Porter's Job Claims Mysteriously Double Overnight

Updated: Porter's Job Claims Unrealistic, Pale in Comparison to Toronto's Monthly Job Creation December 3, 2013 StartupValley_Photo_Job_2013-10-24TORONTO - We all want a strong and growing economy here in Toronto. And guess what? We already have it. We don't need jets on Toronto's waterfront for job growth. But let's take a closer look. Porter wants to double passengers at the Island Airport from 2 million to 4 million per year. By doubling passenger numbers, Porter-owner Deluce so far claimed he can create up to 1,000 jobs. That's supposedly on top of the existing 1,400 people Porter already employs. UPDATE: Desperate after a damming City staff report, Porter has quietly changed their talking points. Porter is now claiming that 2,000 jobs will be created through the expansion plans. Of course without giving any reason or explanation for the mysterious 100% jump… Ask yourself, would anyone pitching a serious business proposal make such a move? Porter_Photo_Email_Excerpt_2013-12-03

Toronto Creates 6,000 New Jobs - Every Month and Without Porter

Over the past 36 months (October 2010 - September 2013), Toronto has created a net of 216,000 new jobs ((StatCan: CANSIM Labour Force Survey database, retrieved 2013-10-26)). That means 6,000  new jobs every month on average. Now compare that to Porter's claim of 1,000 new jobs. That's a sixth of what the city adds in new jobs EVERY month.

Job Growth Would Defy Historic Trends at Porter, General Aviation Economics

The problem with Porter's claim of creating 2,000 new jobs: that's not how airport economics work. Academic studies have shown that the aviation industry benefits from economies of scale, wherein a 1% increase in passenger traffic does not necessarily result in a 1% increase in employment at the airport ((Gillen, Oum and Tretheway: research paper "Airline Cost Structure and Policy Implications", 1990)). In 2010, Porter had 933 employees ((The Globe and Mail: article "Porter revenue rises before IPO launch", 2010-05-25)) and transported 1.1 million passengers out of the Island Airport. In 2012 Porter employed around 1,400 people and had around 2.3 million passengers. That means headcount increased by 50% while passenger numbers grew 100%. Now Porter wants to grow passenger numbers by 100% again and increase the number of jobs by 71% - as opposed to sticking with a the historic 50% growth rate in jobs. So first they get more efficient and then less efficient in their operations? Using Porter's recent performance as the yardstick, job growth should be in the 400-500 vicinity. But somehow Porter claims 1,000 new jobs are in play - and now even 2,000. Apparently Deluce's math doesn't add up. It's also not clear where those alleged jobs would be created. Toronto or at new destinations like Florida or Vancouver? Will they be part-time or full-time? Porter of course doesn't say...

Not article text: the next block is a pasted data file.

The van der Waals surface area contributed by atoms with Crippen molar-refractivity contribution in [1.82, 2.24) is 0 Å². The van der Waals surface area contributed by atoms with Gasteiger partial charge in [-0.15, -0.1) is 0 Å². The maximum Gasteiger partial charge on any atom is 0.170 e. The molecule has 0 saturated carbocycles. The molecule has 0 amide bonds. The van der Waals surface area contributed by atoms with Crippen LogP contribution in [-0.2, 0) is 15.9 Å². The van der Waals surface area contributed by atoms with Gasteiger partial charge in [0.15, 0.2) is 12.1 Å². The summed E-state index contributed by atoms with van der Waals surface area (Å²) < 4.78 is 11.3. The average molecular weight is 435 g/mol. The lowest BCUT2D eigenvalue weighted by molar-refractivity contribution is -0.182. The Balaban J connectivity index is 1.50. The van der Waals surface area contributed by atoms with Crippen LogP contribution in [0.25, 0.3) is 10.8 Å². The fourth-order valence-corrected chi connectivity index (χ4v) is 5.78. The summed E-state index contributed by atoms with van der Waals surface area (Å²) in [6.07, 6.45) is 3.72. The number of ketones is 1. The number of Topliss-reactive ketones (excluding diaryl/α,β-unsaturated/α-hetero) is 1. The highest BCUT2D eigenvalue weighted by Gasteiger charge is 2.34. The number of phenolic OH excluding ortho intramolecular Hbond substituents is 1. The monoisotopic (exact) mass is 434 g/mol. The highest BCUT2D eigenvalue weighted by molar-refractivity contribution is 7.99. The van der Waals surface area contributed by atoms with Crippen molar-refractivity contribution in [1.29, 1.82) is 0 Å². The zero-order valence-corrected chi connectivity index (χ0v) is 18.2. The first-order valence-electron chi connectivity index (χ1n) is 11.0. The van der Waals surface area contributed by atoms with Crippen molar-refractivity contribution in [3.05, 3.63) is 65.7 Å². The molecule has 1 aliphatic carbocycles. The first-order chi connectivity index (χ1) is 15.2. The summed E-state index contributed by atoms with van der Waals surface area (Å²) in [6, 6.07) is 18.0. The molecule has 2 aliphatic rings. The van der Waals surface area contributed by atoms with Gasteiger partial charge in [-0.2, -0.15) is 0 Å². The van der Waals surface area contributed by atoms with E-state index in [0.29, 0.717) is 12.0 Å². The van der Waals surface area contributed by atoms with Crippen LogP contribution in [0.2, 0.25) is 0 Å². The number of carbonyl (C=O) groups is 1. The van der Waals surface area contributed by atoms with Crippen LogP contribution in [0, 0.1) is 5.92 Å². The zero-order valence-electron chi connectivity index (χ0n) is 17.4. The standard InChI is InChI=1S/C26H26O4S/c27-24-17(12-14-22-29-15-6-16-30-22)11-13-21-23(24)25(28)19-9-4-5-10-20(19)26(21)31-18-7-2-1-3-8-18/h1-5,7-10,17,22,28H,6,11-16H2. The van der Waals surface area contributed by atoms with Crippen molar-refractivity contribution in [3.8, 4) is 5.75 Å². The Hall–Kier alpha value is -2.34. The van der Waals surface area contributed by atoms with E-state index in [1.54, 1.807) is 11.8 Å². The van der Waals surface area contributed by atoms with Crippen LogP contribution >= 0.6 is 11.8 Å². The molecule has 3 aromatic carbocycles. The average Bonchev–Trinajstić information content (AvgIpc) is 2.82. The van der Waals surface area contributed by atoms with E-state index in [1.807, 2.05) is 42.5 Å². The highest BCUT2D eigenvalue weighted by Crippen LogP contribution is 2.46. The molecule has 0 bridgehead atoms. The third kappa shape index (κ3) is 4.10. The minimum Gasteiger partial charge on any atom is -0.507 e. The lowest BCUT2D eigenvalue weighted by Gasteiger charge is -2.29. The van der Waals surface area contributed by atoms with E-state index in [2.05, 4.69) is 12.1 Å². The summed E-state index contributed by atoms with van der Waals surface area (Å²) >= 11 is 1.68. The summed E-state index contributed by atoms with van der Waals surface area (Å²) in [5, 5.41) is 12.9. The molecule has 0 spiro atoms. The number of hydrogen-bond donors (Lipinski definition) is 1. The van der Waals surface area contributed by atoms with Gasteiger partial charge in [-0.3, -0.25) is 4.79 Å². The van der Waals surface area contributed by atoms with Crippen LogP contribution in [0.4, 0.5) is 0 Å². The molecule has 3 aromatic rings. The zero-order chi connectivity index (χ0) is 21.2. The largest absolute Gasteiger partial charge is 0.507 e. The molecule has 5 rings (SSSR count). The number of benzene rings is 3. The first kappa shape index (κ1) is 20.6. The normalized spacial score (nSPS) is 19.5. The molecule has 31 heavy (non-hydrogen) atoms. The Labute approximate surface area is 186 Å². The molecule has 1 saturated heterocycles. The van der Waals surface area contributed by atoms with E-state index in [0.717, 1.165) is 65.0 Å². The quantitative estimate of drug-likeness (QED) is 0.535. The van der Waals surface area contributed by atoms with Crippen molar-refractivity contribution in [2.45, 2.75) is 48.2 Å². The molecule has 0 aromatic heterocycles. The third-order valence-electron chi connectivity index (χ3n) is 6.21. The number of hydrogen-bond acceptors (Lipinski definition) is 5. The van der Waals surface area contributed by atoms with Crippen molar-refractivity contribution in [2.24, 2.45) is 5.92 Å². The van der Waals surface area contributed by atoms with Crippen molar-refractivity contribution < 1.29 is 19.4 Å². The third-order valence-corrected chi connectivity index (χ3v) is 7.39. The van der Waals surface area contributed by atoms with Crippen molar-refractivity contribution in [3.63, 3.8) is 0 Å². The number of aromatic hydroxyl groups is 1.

Taking Jobs Away from Pearson

The market for long-haul air travel from Toronto is limited. The idea that Porter can double passengers at the Island Airport without taking business away from Toronto Pearson is ludicrous and defies economic logic. Even if Porter is able to increase the market by enticing folks to fly that otherwise would stay home, most of their business has to come from Porter's competitor - Pearson Airport. Deluce even admitted that Porter is cannibalizing Pearson's business in past statements ((The Globe and Mail: article "Porter to remain dominant player at Island airport", 2011-03-07)). Pearson currently employs 40,000 directly ((Greater Toronto Airports Authority (GTAA): Annual Report, 2012)). Many of these are good paying, unionized jobs. With jet traffic migrating to the Island Airport, job numbers at Pearson will take a hit. And we're not even talking about jeopardizing the revitalization of Toronto's waterfront that has created 40,000 jobs.

Conclusion

Porter's claim to create 1,000 new jobs (or even 2,000) by putting jets on Toronto's waterfront is highly questionable given past developments and general economics governing the airline industry. Doubling the number overnight without giving any explanation reeks of desperation as Porter's bid is tanking at City Hall. But even if you take Porter's job claim at face value, these 2,000 jobs total pale in comparison to the 6,000 jobs Toronto has been creating every month for the past three years. Toronto already has a thriving economy. The last thing we need is to sacrifice our waterfront for Porter's jet plans.